SKAPE Meeting : Kerri Cassidy (CCSVI Australia) and Fadhila Mazanderani (University of Edinburgh) Digital technologies and patient participation in research, policy and practice: An (auto)biographical perspective
- SKAPE Meeting : Kerri Cassidy (CCSVI Australia) and Fadhila Mazanderani (University of Edinburgh) Digital technologies and patient participation in research, policy and practice: An (auto)biographical perspective
- Hosted by: Skape # UoE
- Hosted by
- Introduced by
- Date and Time
- 10th May 2017 12:00 - 10th May 2017 13:00
- Conference Room 2.15, Chrystal Macmillan Building
Patient and public involvement (PPI) has become a standard part of biomedical and health research. Typically, PPI activities are formalised professionally approved modes of engagement aimed at including patients as members, rather than subjects, of the research team. However, people affected by different health conditions often become involved in, or influence research through, more unorthodox methods – for instance, by what Callon and Rabeharisoa have termed ‘research in the wild’. Digital technologies have greatly facilitated patients’ ability to conduct such ‘research in the wild’, enabling them to access, debate, contest and produce different forms of knowledge. In the first half of this seminar, Kerri Cassidy – a patient activist living with Multiple Sclerosis (MS) who has campaigned for further research into the vascular dimensions of the disease – will talk about her experiences of using digital technologies, highlighting some of the key effects that her and other patients’ use of these technologies has had on the field of MS research, policy and practice in her home country of Australia and beyond.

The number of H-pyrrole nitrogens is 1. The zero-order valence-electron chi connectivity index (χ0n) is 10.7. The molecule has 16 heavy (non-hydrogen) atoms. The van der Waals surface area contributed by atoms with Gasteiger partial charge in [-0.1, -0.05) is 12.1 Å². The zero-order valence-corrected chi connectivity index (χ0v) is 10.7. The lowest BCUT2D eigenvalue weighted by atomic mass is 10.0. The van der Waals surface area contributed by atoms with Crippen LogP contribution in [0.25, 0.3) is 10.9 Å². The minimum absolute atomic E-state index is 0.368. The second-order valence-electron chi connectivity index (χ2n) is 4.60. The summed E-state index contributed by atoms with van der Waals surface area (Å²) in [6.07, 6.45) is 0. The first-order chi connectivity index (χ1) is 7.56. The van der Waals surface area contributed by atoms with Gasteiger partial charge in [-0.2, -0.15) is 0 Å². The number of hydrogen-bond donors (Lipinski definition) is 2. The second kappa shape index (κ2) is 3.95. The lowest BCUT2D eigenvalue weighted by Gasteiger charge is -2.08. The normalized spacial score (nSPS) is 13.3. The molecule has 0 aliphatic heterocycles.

Activities such as Kerri’s prompt questions about the nature of patient involvement in biomedical research and policy-making, and especially about the mediatory role that digital technologies (discussion forums, Facebook sites, YouTube videos, or blogs) play in this – questions that are clearly of interest to patients, health professionals and social scientists. However, Kerri’s work also prompts questions about the potentialities of ‘patient involvement’ in social science research, especially research focused on digital technologies, patient activism and health social movements. The second half of this seminar will address the opportunities, challenges and limitations of the ‘co-production of knowledge’ between a social scientist and a patient activist in this context, with a focus on epistemological, methodological and ethical issues. In this latter part of the presentation, Kerry Cassidy and Fadhila Mazanderani will together reflect on the question of PPI in health-related social science research by discussing their (still nascent) experiment in collaborating on the topic of patient activism in relation to the controversial case of chronic cerebrospinal venous insufficiency (CCSVI).